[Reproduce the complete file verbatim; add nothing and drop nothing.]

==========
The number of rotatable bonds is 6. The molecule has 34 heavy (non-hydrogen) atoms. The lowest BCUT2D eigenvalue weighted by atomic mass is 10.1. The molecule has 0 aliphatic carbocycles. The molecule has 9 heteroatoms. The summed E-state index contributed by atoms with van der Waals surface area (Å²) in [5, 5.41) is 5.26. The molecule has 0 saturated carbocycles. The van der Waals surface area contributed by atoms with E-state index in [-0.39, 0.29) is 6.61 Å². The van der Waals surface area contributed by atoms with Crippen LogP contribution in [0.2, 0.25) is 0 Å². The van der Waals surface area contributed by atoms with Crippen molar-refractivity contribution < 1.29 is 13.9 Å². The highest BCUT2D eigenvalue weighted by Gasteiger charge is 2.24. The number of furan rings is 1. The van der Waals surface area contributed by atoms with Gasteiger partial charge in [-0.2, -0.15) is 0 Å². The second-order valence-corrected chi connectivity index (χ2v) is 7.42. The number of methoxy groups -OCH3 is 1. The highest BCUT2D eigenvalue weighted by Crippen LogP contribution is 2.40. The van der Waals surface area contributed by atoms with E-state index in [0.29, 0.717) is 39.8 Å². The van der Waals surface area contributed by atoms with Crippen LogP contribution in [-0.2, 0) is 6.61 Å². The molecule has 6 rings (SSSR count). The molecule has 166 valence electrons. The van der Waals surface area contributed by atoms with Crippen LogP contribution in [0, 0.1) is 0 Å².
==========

The number of rotatable bonds is 6. The molecule has 34 heavy (non-hydrogen) atoms. The lowest BCUT2D eigenvalue weighted by atomic mass is 10.1. The molecule has 0 aliphatic carbocycles. The molecule has 9 heteroatoms. The summed E-state index contributed by atoms with van der Waals surface area (Å²) in [5, 5.41) is 5.26. The molecule has 0 saturated carbocycles. The van der Waals surface area contributed by atoms with E-state index in [-0.39, 0.29) is 6.61 Å². The van der Waals surface area contributed by atoms with Crippen LogP contribution in [0.2, 0.25) is 0 Å². The van der Waals surface area contributed by atoms with Crippen molar-refractivity contribution < 1.29 is 13.9 Å². The highest BCUT2D eigenvalue weighted by Gasteiger charge is 2.24. The number of furan rings is 1. The van der Waals surface area contributed by atoms with Gasteiger partial charge in [-0.2, -0.15) is 0 Å². The second-order valence-corrected chi connectivity index (χ2v) is 7.42. The number of methoxy groups -OCH3 is 1. The highest BCUT2D eigenvalue weighted by Crippen LogP contribution is 2.40. The van der Waals surface area contributed by atoms with E-state index in [0.29, 0.717) is 39.8 Å². The van der Waals surface area contributed by atoms with Crippen LogP contribution in [-0.2, 0) is 6.61 Å². The molecule has 6 rings (SSSR count). The molecule has 166 valence electrons. The van der Waals surface area contributed by atoms with Crippen LogP contribution in [0, 0.1) is 0 Å².